Pilate and Judas

Thursday, January 4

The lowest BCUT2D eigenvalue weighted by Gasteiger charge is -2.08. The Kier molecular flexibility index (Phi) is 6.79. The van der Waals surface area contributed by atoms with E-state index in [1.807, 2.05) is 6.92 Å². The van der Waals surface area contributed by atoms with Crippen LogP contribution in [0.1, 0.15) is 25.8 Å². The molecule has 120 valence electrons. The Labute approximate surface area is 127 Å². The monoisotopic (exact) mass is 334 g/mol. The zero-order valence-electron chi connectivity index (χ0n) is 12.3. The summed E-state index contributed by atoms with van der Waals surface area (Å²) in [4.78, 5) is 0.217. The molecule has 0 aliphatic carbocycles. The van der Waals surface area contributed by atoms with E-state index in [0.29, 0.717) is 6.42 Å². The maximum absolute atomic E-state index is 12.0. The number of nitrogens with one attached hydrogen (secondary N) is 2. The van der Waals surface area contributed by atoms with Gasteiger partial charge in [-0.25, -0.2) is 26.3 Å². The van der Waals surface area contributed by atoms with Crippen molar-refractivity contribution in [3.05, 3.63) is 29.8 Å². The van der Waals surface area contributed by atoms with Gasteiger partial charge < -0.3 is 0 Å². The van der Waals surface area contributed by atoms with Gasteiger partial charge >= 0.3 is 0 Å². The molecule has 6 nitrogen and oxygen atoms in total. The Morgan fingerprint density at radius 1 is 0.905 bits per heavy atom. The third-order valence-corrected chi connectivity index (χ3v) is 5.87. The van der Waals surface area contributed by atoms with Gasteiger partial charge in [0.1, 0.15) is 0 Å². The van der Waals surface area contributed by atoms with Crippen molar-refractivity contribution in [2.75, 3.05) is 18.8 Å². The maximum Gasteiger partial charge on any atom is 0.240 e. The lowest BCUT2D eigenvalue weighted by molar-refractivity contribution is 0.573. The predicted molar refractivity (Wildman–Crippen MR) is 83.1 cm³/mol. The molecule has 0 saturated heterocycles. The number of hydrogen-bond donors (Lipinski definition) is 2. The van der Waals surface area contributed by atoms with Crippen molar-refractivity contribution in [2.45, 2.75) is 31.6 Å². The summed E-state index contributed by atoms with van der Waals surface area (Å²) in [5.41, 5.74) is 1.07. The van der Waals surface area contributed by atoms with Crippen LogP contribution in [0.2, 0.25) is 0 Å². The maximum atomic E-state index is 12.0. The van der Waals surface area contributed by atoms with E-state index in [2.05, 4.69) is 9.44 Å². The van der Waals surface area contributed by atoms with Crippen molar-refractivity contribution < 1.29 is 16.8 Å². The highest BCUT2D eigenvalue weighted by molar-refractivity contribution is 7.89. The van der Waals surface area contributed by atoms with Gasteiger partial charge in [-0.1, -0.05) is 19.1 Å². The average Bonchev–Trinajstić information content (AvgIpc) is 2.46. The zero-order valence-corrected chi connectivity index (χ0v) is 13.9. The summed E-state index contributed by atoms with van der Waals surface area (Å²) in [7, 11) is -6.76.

John includes a very intriguing account of Pilate’s action following his dialogue with Jesus. Pilate was well versed in Hebrew history.  He knew the Jews were looking for a Messiah who would rule the Hebrew nation.  He knew the Jewish leaders had rejecting him as their Messiah, yet many Jews were didn’t agree with their own leaders.  Pilate was intent on doing his job, keeping the peace and maintain Roman law.  Knowing all about the situation, Pilate’s interrogation of Jesus was short, almost a formality.  He already knew Jesus was innocent of any attempt to violate Roman law.  In order to keep the peace, he said twice that he would punish Jesus and then set him free.  So he was willing to compromise justice in order to keep the peace.  The Jews rejected every alternative presented by Pilate, and Pilate eventually caved in an gave Jesus over to the Jews to be crucified.  Perhaps to salve his conscience, he made a sign to be posted on the cross, “King of the Jews.”  All four gospels include this incident, but John added a very pertinent piece that the synoptic gospels leave out.  John 19:21.  The Jewish chief priests (Annas and Caiaphas) protested this sign.  “Do not write ‘The King of the Jews,” but that this man claimed to be the King of the Jews.”  [I’m always irked when I see these words “this man”]  Pilate’s response: “What I have written, I have written.”  This implies that Pilate knew that Jesus was the Messiah.  Like Judas, he sold out to Satan.  And he will be “rewarded” the same way.  John was bold enough to include this episode, and shrewd enough to not make it blatant.


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